Family owned medical practice may be forced to close amid pandemic

The Superior Walk-In & Family Health office in Marquette is shown. Business owners worry the coronavirus outbreak may force them to close temporarily. (Courtesy photo)

MARQUETTE — As lifelong medical professionals, the Olson family wants nothing more than to be there in this time of need for the Marquette community.

Unfortunately, the COVID-19 pandemic may cause them to have to temporarily close their medical facilities.

“Everybody is staying at home,” said Dr. Kurt Olson, a physician with Superior Walk-In & Family Health, located in Marquette. “People are not doing anything, so our primary care business has dropped significantly.”

The business, he said, is located in a rural, “under-served” area, and it relies on services like annual wellness physicals for income. Many such services have been postponed because of the pandemic.

His wife, Rondi Olson, a registered nurse and the company’s business manager, said their business and financial income has dropped by 60 percent in the last few weeks, because people would rather recover from any illnesses at home rather than go to a medical facility during a pandemic.

But the other 40 percent — the people still coming in with broken bones, injuries, pneumonia or strep throat — need Superior Walk-In to stay open.

“We still have people that really, really need urgent care and primary care,” he said. “We may be the difference between them staying out of the hospital and being exposed to a high-level infection.”

The Olsons have a facility in Munising and two in Marquette. The communities need them, Rondi said, because they’ve been testing about six people a week for COVID-19. In fact, the first positive case in Marquette County was tested at their office.

“This person had some travel risk,” Kurt Olson said. “We didn’t expect to get a positive test, but it was.”

That positive test was March 17, and since then, they haven’t had any more positive cases at their facilities. Marquette County’s overall count is up to 18 cases as of today. The Olsons now have drive-up testing available at their facilities.

In order to keep serving the community, they’ve applied for a loan through the Payroll Protection Program, part of a coronavirus relief stimulus bill. They recently had to close their location in Marquette near the Northern Michigan University campus, because all of the college students vacated that area.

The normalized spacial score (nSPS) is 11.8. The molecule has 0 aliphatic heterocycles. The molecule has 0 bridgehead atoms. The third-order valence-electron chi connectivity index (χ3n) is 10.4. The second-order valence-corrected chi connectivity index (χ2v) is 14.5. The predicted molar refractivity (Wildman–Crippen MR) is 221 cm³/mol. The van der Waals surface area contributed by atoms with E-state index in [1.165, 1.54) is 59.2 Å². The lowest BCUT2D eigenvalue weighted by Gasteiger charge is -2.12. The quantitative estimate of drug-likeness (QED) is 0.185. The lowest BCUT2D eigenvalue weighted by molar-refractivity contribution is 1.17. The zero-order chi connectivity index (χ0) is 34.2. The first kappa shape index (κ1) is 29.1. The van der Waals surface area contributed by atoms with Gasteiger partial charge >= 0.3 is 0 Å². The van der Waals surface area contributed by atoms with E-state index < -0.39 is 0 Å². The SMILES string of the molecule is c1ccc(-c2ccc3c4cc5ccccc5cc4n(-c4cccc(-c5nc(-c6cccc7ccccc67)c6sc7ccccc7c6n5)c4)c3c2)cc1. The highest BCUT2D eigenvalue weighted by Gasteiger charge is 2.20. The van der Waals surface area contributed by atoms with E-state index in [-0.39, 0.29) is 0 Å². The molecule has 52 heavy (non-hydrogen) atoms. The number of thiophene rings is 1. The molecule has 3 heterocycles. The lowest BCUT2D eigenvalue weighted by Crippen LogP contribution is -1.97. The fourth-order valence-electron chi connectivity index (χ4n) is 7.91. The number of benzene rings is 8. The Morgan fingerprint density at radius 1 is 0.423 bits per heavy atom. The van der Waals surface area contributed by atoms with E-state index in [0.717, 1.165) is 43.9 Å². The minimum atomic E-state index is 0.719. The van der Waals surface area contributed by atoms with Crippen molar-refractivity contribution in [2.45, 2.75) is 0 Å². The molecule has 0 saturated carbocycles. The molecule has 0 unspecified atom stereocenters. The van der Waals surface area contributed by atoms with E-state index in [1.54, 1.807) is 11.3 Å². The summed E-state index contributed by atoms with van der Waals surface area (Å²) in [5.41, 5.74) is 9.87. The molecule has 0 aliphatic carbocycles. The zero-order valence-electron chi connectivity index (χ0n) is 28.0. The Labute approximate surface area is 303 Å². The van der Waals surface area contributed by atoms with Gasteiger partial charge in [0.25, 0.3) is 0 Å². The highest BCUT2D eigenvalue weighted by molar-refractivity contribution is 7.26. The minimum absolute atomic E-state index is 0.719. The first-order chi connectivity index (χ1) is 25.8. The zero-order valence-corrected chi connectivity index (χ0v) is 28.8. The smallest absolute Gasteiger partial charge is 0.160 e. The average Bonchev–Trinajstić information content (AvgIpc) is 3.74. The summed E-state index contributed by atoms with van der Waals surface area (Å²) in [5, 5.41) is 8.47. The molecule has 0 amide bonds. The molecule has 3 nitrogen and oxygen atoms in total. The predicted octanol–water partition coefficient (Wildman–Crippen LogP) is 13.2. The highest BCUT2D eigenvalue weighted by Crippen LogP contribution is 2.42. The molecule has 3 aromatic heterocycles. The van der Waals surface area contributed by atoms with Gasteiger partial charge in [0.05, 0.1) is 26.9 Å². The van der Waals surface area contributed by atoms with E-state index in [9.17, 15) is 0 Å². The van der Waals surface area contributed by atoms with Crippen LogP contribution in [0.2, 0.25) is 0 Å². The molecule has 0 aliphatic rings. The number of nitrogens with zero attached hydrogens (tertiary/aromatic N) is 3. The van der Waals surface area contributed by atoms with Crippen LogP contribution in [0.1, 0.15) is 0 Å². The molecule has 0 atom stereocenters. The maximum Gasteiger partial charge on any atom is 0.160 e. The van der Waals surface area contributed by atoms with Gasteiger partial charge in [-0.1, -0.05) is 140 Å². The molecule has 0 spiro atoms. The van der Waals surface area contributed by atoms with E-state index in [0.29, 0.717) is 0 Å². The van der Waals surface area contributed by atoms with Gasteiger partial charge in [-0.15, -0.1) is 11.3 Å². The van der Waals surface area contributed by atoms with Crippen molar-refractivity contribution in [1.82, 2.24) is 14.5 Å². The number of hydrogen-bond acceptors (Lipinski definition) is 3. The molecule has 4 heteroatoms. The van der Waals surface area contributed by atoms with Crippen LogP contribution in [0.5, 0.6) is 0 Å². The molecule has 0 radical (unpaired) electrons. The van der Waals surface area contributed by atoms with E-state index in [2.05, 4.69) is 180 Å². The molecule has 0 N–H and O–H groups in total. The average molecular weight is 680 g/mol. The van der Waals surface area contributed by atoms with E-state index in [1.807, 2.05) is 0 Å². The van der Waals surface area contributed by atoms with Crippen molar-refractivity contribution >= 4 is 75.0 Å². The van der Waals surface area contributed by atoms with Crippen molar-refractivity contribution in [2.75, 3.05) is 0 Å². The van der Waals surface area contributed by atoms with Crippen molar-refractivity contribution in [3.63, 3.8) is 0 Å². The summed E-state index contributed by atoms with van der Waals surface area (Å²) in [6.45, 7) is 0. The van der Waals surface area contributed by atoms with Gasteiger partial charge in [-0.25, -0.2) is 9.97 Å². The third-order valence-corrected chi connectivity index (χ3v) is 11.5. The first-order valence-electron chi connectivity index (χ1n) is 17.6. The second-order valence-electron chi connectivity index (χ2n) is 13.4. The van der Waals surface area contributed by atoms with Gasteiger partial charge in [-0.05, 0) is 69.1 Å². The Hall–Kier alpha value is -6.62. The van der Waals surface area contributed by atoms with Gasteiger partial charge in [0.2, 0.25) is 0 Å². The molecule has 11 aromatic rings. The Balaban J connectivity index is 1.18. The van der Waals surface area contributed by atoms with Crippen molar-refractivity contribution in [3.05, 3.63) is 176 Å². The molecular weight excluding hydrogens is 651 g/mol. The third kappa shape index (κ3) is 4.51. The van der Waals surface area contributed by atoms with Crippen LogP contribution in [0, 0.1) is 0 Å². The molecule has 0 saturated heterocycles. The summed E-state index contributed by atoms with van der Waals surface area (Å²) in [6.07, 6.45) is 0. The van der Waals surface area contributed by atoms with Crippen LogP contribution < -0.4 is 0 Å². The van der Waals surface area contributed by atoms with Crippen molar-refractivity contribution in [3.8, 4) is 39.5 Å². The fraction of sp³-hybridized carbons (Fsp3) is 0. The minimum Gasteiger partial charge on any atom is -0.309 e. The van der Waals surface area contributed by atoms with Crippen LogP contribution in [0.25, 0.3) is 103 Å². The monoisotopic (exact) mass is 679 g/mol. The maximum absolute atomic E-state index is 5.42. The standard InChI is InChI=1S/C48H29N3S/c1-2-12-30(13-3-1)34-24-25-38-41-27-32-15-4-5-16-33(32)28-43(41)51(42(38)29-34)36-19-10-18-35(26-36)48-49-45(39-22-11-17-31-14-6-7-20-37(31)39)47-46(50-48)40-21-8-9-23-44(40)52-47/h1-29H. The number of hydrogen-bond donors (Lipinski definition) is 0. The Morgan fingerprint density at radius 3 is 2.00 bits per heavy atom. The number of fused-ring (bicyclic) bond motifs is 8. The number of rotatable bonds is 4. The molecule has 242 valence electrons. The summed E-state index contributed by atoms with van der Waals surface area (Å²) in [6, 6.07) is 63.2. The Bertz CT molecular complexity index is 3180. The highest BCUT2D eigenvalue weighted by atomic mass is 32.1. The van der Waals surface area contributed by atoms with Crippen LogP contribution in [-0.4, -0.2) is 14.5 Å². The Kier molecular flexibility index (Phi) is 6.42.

Rondi Olson said if they don’t get the loan, they might have to consider temporarily closing all their doors by May 1. They’ve also had to use personal funds to help meet payroll, she said.

Closing would be a very difficult decision for a family with so much history helping sick and injured people. Kurt Olson’s brother, Dr. Mark Olson, also serves as a physician with the company, but their father, Walter Olson, is the one who started it. Walter Olson, now 95 years old, ran the Munising office as a primary care physician for 50 years.

“He carried around one of those doctor bags and did home visits,” Rondi Olson said.

At the time, Kurt Olson and a late business partner, Dr. Brian Helmer, ran the Marquette office. In 2004, the year Walter retired, Helmer died from cancer. Kurt and Rondi Olson merged the two companies, and now their children, Lizzy and Karl, do billing and bookkeeping for the company. Their son, Ryan, also plans to join the business once he graduates from nurse practitioner school.

In all the years of practice, they’ve never seen anything like COVID-19. Kurt Olson said he had hoped — rather than believed — that their community would be able to handle a large outbreak.

“Marquette doesn’t have the capability of handling a pandemic,” he said. “There is a potential lack of health care professionals, a potential lack of ventilators and a potential lack of ICU beds. The fear is that the system will be overwhelmed.”

For now, they’re just trying to keep in touch with patients through telemedicine, but insurance companies won’t allow them to bill for virtual or over-the-phone wellness exams, even though over-the-phone health care measures can be limiting.

“Telemedicine works OK for some cases, but it doesn’t replace the in-person doctor visit,” Mark Olson said.


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